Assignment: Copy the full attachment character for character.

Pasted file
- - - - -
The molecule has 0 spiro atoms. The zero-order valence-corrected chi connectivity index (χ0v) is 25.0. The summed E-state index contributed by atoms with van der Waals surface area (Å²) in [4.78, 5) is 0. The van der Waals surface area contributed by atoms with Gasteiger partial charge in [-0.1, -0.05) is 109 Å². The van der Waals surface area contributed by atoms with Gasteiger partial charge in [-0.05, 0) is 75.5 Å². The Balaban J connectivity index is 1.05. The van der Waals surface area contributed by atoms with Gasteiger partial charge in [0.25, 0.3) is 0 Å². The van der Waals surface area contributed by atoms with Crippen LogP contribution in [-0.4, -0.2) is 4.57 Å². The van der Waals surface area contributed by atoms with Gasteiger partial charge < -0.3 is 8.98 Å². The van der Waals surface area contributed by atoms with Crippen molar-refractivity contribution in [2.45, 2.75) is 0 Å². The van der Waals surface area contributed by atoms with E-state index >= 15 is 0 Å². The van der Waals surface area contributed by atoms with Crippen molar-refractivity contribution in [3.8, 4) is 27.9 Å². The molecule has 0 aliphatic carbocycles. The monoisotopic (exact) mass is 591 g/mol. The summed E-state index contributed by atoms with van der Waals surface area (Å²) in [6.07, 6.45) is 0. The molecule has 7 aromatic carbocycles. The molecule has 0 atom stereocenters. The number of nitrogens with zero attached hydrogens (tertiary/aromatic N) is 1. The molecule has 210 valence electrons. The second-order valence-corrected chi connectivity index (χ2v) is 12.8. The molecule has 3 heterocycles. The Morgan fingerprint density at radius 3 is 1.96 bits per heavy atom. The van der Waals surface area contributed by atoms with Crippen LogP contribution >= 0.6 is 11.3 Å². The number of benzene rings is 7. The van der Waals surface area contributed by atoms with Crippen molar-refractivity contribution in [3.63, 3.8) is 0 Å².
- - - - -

The molecule has 0 spiro atoms. The zero-order valence-corrected chi connectivity index (χ0v) is 25.0. The summed E-state index contributed by atoms with van der Waals surface area (Å²) in [4.78, 5) is 0. The van der Waals surface area contributed by atoms with Gasteiger partial charge in [-0.1, -0.05) is 109 Å². The van der Waals surface area contributed by atoms with Gasteiger partial charge in [-0.05, 0) is 75.5 Å². The Balaban J connectivity index is 1.05. The van der Waals surface area contributed by atoms with Gasteiger partial charge in [0.25, 0.3) is 0 Å². The van der Waals surface area contributed by atoms with Crippen LogP contribution in [-0.4, -0.2) is 4.57 Å². The van der Waals surface area contributed by atoms with Gasteiger partial charge < -0.3 is 8.98 Å². The van der Waals surface area contributed by atoms with Crippen molar-refractivity contribution in [2.45, 2.75) is 0 Å². The van der Waals surface area contributed by atoms with E-state index >= 15 is 0 Å². The van der Waals surface area contributed by atoms with Crippen molar-refractivity contribution in [3.8, 4) is 27.9 Å². The molecule has 0 aliphatic carbocycles. The monoisotopic (exact) mass is 591 g/mol. The summed E-state index contributed by atoms with van der Waals surface area (Å²) in [6.07, 6.45) is 0. The molecule has 7 aromatic carbocycles. The molecule has 0 atom stereocenters. The number of nitrogens with zero attached hydrogens (tertiary/aromatic N) is 1. The molecule has 210 valence electrons. The second-order valence-corrected chi connectivity index (χ2v) is 12.8. The molecule has 3 heterocycles. The Morgan fingerprint density at radius 3 is 1.96 bits per heavy atom. The van der Waals surface area contributed by atoms with Crippen LogP contribution >= 0.6 is 11.3 Å². The number of benzene rings is 7. The van der Waals surface area contributed by atoms with Crippen molar-refractivity contribution in [3.63, 3.8) is 0 Å².